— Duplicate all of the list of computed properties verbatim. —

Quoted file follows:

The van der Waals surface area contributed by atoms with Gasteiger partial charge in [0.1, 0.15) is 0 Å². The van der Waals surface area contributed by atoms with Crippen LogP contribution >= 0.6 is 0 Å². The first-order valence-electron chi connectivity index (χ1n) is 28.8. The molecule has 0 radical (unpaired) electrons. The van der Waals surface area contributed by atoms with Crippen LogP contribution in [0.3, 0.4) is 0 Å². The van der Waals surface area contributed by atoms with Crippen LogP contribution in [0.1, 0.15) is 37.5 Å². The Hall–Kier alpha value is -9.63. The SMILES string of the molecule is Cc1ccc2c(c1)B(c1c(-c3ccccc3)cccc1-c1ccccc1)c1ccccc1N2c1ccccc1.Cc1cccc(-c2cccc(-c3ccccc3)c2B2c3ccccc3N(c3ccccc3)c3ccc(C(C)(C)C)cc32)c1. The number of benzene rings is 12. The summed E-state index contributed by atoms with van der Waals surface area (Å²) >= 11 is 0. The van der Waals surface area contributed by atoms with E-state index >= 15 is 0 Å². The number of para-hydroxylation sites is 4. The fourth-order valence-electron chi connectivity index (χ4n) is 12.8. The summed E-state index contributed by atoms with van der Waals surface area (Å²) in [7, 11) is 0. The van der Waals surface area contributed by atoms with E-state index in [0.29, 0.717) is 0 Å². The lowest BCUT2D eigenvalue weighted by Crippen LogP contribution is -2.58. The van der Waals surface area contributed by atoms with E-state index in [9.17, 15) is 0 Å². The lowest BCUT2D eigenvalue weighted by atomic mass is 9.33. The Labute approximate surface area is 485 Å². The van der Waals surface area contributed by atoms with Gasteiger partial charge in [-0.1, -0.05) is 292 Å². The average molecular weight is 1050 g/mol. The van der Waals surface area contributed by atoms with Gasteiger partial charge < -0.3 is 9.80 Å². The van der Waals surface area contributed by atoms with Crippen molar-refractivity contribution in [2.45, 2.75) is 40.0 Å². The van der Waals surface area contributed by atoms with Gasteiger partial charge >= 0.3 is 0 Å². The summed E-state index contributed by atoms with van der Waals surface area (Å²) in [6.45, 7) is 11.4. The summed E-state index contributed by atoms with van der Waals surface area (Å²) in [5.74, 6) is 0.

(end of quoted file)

The van der Waals surface area contributed by atoms with Gasteiger partial charge in [0.1, 0.15) is 0 Å². The van der Waals surface area contributed by atoms with Crippen LogP contribution >= 0.6 is 0 Å². The first-order valence-electron chi connectivity index (χ1n) is 28.8. The molecule has 0 radical (unpaired) electrons. The van der Waals surface area contributed by atoms with Crippen LogP contribution in [0.3, 0.4) is 0 Å². The van der Waals surface area contributed by atoms with Crippen LogP contribution in [0.1, 0.15) is 37.5 Å². The Hall–Kier alpha value is -9.63. The SMILES string of the molecule is Cc1ccc2c(c1)B(c1c(-c3ccccc3)cccc1-c1ccccc1)c1ccccc1N2c1ccccc1.Cc1cccc(-c2cccc(-c3ccccc3)c2B2c3ccccc3N(c3ccccc3)c3ccc(C(C)(C)C)cc32)c1. The number of benzene rings is 12. The summed E-state index contributed by atoms with van der Waals surface area (Å²) >= 11 is 0. The van der Waals surface area contributed by atoms with E-state index >= 15 is 0 Å². The number of para-hydroxylation sites is 4. The fourth-order valence-electron chi connectivity index (χ4n) is 12.8. The summed E-state index contributed by atoms with van der Waals surface area (Å²) in [7, 11) is 0. The van der Waals surface area contributed by atoms with E-state index in [0.29, 0.717) is 0 Å². The lowest BCUT2D eigenvalue weighted by Crippen LogP contribution is -2.58. The van der Waals surface area contributed by atoms with E-state index in [9.17, 15) is 0 Å². The lowest BCUT2D eigenvalue weighted by atomic mass is 9.33. The Labute approximate surface area is 485 Å². The van der Waals surface area contributed by atoms with Gasteiger partial charge in [-0.1, -0.05) is 292 Å². The average molecular weight is 1050 g/mol. The van der Waals surface area contributed by atoms with Gasteiger partial charge < -0.3 is 9.80 Å². The van der Waals surface area contributed by atoms with Crippen molar-refractivity contribution in [2.45, 2.75) is 40.0 Å². The van der Waals surface area contributed by atoms with Gasteiger partial charge >= 0.3 is 0 Å². The summed E-state index contributed by atoms with van der Waals surface area (Å²) in [6.45, 7) is 11.4. The summed E-state index contributed by atoms with van der Waals surface area (Å²) in [5.74, 6) is 0.